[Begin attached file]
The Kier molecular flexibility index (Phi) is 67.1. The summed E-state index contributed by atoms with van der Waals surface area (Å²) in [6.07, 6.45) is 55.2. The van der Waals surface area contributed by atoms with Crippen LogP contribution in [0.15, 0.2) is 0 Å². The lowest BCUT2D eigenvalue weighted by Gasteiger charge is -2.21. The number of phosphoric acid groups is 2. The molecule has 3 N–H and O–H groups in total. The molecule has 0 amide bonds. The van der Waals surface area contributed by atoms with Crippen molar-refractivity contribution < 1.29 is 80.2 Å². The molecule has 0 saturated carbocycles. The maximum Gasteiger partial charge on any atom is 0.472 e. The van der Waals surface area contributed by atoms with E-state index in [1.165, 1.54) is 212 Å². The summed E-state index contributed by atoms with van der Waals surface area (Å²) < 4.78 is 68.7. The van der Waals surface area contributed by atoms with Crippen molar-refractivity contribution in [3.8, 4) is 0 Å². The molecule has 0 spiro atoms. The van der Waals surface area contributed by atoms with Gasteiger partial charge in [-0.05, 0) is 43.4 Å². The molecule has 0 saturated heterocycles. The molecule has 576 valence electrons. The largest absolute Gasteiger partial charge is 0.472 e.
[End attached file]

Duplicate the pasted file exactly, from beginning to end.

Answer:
The Kier molecular flexibility index (Phi) is 67.1. The summed E-state index contributed by atoms with van der Waals surface area (Å²) in [6.07, 6.45) is 55.2. The van der Waals surface area contributed by atoms with Crippen LogP contribution in [0.15, 0.2) is 0 Å². The lowest BCUT2D eigenvalue weighted by Gasteiger charge is -2.21. The number of phosphoric acid groups is 2. The molecule has 3 N–H and O–H groups in total. The molecule has 0 amide bonds. The van der Waals surface area contributed by atoms with Crippen molar-refractivity contribution < 1.29 is 80.2 Å². The molecule has 0 saturated carbocycles. The maximum Gasteiger partial charge on any atom is 0.472 e. The van der Waals surface area contributed by atoms with E-state index in [1.165, 1.54) is 212 Å². The summed E-state index contributed by atoms with van der Waals surface area (Å²) < 4.78 is 68.7. The van der Waals surface area contributed by atoms with Crippen molar-refractivity contribution in [3.8, 4) is 0 Å². The molecule has 0 spiro atoms. The van der Waals surface area contributed by atoms with Gasteiger partial charge in [-0.05, 0) is 43.4 Å². The molecule has 0 saturated heterocycles. The molecule has 576 valence electrons. The largest absolute Gasteiger partial charge is 0.472 e.